Josh Lederberg, whose pioneering work laid foundation stones for modern genetics and biotech -- and then for space biology and artificial intelligence -- passed away on February 2. His creative and deep thinking on these subjects helped generations of scientists blaze trails in information and bio-sciences. Even more important, his thoughtful approach to new ideas has contributed to dialog on such critical matters as disarmament, genetic engineering, and public health policy.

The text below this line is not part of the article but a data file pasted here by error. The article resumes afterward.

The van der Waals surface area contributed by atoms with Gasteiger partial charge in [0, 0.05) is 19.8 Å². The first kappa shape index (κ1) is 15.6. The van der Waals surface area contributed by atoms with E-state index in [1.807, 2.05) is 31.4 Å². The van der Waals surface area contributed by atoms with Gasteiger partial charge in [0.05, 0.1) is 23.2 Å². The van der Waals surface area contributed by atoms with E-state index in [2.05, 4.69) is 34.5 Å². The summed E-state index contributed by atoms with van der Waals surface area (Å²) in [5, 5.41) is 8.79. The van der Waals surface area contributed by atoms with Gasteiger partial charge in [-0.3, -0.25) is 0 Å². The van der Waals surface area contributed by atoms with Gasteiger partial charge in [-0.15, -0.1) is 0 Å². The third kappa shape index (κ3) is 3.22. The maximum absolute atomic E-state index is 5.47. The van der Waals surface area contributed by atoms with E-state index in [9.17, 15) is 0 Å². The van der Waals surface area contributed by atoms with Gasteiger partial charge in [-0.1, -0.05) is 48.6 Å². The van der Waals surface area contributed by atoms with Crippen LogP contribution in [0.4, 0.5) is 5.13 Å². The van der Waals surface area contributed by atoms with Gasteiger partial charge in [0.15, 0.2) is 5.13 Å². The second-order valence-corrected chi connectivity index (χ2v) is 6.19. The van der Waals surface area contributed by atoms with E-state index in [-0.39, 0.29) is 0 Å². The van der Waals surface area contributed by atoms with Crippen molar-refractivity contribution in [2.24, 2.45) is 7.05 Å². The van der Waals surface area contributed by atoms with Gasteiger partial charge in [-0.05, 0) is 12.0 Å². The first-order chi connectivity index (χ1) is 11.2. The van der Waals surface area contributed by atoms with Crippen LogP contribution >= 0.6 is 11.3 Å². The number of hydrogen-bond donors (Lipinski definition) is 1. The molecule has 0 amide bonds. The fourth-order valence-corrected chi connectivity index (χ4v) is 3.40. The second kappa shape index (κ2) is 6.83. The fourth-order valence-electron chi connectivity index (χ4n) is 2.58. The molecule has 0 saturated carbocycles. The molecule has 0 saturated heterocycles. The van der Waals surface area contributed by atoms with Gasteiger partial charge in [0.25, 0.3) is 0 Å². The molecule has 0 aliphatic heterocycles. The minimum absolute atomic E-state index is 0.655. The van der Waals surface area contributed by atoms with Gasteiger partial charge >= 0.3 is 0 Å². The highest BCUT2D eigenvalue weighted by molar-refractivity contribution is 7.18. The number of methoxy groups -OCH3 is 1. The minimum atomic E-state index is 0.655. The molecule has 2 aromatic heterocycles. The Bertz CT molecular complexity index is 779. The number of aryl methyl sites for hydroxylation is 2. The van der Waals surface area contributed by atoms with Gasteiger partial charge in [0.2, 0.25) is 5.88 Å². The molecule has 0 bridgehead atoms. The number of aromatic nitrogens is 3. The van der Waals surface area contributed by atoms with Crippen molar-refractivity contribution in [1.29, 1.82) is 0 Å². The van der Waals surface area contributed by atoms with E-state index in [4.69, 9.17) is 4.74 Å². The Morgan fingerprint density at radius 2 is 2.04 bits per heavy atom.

In technology circles, he'll be remembered among other things for the expansion of the role of computers for scientific research. While at Stanford he and Edward Feigenbaum developed a computer program called DENDRAL, now recognized as the first expert system for use in science. He was also an early proponent of Digital Libraries. I have benefited in many ways from his tutelage. At one point, after briefing him on the possibilities of the idea of a Digital Library, he looked at me and said “Do something!” I could not have had better advice.

As a child, Josh said he wanted to be "like Einstein." His Nobel Prize and National Medal of Freedom attest to just how far he got. We will miss him greatly, but his legacy of thoughtful advice will sustain many friends and colleagues well into the 21st century.